Utilities on a Floating Home

The attraction of living on a floating home is easy to see: a life on the water, immersed in nature and the ability to enjoy both, right out the front door. The caveat for some homeowners interested in making the leap to an on-water residence may lie in the less romantic area of home utilities. At first glance it may seem that there has to be a trade-off. A house on the water must be a hassle, right? When it comes to electrical circuitry and plumbing systems…how can these possibly work seamlessly in a wet environment? 

This month our exploration of the mechanical systems and day to day operations of a floating residence helps to answer these questions and illuminate their simplicity and ease of use.


When we think of our OASys design philosophy, we like to think of creating floating residences by building modular components that make their installations more streamlined and help provide the planning of larger communities to be more feasible and efficient. In this way we can optimize the infrastructure that is needed for power, water, and waste and reduce the impact on the environment. The shore-based power grid and municipal water and waste infrastructure provide the simplest and lowest-cost solution to begin thinking about managing the community appropriately.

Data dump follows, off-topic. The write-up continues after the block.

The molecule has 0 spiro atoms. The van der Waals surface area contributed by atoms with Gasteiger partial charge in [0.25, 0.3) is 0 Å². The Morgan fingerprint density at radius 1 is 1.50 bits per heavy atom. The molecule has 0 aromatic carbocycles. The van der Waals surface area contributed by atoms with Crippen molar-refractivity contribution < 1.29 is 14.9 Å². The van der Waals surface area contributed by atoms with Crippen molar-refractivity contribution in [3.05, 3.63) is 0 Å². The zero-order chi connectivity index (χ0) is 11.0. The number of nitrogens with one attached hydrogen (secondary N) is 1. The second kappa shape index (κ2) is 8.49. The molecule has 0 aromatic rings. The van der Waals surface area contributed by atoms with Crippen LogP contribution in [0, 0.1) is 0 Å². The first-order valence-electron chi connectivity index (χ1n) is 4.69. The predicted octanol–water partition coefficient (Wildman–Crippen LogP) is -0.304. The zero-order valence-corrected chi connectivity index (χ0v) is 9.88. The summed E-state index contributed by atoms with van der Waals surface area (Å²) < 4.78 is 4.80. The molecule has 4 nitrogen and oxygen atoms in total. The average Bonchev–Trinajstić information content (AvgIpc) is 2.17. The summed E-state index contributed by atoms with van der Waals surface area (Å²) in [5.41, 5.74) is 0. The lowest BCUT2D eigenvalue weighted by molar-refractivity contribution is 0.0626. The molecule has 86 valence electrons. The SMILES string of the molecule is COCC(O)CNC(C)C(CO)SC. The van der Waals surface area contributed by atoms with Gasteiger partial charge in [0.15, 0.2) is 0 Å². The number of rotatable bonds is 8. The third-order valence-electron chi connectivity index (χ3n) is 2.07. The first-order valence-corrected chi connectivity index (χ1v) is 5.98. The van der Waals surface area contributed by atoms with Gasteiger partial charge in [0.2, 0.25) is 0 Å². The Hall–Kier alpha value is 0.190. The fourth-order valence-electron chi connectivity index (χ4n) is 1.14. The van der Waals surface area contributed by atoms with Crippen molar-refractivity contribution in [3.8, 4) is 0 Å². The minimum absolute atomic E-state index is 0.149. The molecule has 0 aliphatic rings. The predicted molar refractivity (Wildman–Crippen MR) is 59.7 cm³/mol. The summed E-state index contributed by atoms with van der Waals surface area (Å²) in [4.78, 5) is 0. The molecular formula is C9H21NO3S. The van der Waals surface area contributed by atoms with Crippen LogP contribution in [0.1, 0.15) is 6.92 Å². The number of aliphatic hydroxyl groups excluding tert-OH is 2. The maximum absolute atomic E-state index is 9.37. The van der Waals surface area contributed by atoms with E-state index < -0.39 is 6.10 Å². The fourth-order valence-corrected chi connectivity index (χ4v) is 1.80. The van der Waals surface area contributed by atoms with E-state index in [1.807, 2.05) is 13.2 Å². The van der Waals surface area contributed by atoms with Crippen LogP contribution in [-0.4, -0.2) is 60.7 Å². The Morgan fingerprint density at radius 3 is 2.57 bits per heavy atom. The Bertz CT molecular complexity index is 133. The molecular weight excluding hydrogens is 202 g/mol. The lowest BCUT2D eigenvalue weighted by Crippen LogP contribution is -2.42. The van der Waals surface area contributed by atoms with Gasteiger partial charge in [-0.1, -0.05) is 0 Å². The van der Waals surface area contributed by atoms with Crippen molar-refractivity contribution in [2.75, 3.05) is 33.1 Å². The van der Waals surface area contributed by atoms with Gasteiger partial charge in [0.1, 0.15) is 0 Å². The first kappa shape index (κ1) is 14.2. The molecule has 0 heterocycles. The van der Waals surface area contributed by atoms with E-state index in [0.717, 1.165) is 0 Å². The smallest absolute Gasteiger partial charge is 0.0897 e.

Electrical conduit and water/waste piping are arranged and incorporated into floating walkways within dedicated weathertight channels. These service runs begin at shore connections and lead down an access ramp where the lines are propagated out to feed the entire community . Think of water mains and electric service running under street level and accessed via man-holes. This approach is no different, it’s just that the piping and conduit are built into the floating pathways that connect up the OASys environment.